Find the perfect RV rental in Kihei, HI. Simple, easy, and fully insured.
Trailers for all types of towing vehicles, including SUVs and pickups.
Trailers you can tow with passenger vehicles or SUVs. A great way to transform average cars into adventure cars.
Larger trailers that attach to towing vehicles with a gooseneck extension in the truck bed.
Living quarters in the front with dedicated space for hauling motorcycles or other “toys” in the back.
All other types of towable trailers.
Popular with small families and first-time RV drivers who want a little more room than a van. Comparable to driving a truck.
The smallest and nimblest of fully enclosed RVs. Drives like a van. Loves posing for Instagram.
A formal-sounding name for camper van, but just as photogenic.
Drivers should be comfortable driving bus-sized vehicles and dealing with parking limitations. Great for delivery.
If you can drive a truck, you can drive a truck camper. Makes roughing it significantly less rough.
All other types of drivable vehicles.
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At the edge of the ocean on the island of Maui, Hawaii’s second-largest island, there sits the city of Kihei. With a dry, warm climate, magnificent waterfront views, and snorkeling, whale watching, and beach-hopping opportunities galore, Kihei offers the perfect opportunity for any tropical RV getaway. With your Kihei motorhome rental, you’ll be able to go anywhere in all of Maui in a matter of minutes or hours. Kahului, the largest city on the island, is less than ten miles away, and you can get to Lahaina in just a little over half an hour. No matter where you decide to take your Kihei rental RV, though, there’s no escaping the awe-inspiring beauty of this landscape. Search for an RV in Kihei today, and find the island paradise of your dreams.
There’s no shortage of forests, mountains, and valleys to explore on this island. When you book an RV rental in Kihei, the closest wildlife reservation to you is going to be the West Maui Forest Preserve, an area lush with rainforest, with incredible views of waterfalls and the ocean and valley below as you embark on some of the best ridgeline hiking trails on all of the island.
Meanwhile, if you head out from Kihei in the opposite direction, there’s no missing the massive national parks and forest reserves that make up most of the eastern half of the island. There are four in total: Kula Forest Reserve, Koolau Forest Reserve, Hana Forest Reserve, and Haleakala National Park. The last of these, Haleakala, is the largest and likely most famous. Its Summit District is home to the 10,023-foot Haleakala volcano, as well as 35+ miles of hiking trails through alpine shrubland, cloud forest, and cinder desert. It’s also an ideal area for stargazing if you’re willing to stay after dark.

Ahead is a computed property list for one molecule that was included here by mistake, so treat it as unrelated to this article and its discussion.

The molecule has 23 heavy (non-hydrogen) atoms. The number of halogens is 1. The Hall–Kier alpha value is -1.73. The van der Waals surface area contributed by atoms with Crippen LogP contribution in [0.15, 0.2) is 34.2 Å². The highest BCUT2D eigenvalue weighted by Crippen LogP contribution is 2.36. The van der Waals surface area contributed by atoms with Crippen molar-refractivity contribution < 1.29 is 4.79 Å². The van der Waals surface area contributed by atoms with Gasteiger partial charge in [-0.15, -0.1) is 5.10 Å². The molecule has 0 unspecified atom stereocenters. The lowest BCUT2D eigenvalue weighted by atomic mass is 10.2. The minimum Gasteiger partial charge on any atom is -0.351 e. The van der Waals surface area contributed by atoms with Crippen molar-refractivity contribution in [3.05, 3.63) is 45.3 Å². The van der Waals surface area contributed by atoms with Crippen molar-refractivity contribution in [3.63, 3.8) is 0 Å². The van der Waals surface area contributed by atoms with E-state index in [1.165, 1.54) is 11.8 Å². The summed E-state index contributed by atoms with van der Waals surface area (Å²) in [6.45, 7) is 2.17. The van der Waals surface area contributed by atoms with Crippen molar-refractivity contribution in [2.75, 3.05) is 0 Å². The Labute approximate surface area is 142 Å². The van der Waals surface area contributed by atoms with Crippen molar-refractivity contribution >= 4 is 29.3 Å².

The other district of Haleakala is Kipahulu, in the foothills of the volcano. This area is blanketed in lush vegetation and crisscrossed with freshwater rivers and streams. It’s also home to a ton of unique Hawaiian species, as well as the Seven Sacred Pools of Oheo Gulch.
If there’s one downside to Kihei, it’s that it’s simply too beautiful to be missed. A lot of its most famous areas will often have quite a few tourists, and there are sometimes limits to the number of people who are allowed in certain areas at certain times. To see the sunrise at Haleakala, for instance, you may have to book your reservation up to 60 days in advance. It’s something to be aware of, and it’s probably best to double-check your itinerary before heading out.
Like most cities on Maui, Kihei stretches out right along the Pacific Ocean. You barely even have to drive your Kihei rental motorhome to get to some of the best spots, and the views are absolutely stunning. Some local favorites include Sugar Beach, Charley Young, Keawakapu, and Kam I, II, and III. It’s the perfect area for wind sailing, swimming, surfing, scuba diving, and much, much more. If you’re into snorkeling, be sure to check out the Molokini Crater, a little off the coast. If you’d like to see some of the local marine species, meanwhile, just book a whale watching tour at the nearby Hawaiian Islands Humpback Whale National Marine Sanctuary. Another great water spot is Kihei Cove, which is perfect for surf and paddle boarding.
Kihei is the second-largest city on Maui, and there’s no shortage of things to do. The fourth Friday of every month, for example, you can head over to the Azeka Shopping Center Mauka, where you’ll find lots of free entertainment, food trucks, arts and crafts, and local shopping. Another cool area to check out is the Maui Brewing Company, which, in addition to being the largest craft brewery in the archipelago, offers fantastic tours of the facilities.
And if all the Kihei RV rental exploration leaves you with an appetite, the city also has some amazing food. Check out local Hawaiian favorites like musubi, pork, and shave ice.
Finding a Kihei rental RV is a great move in more ways than one. This is a pretty tourist-heavy area, which means hotel prices these days are about as high as Haleakala! Now, you’re probably going to have a little trouble finding parking within the city itself, but don’t worry, nothing on this island is really that far from Kihei. There are plenty of campgrounds in Maui’s massive parks and forests, and just remember that no matter where you end up, it’s guaranteed to be absolutely gorgeous.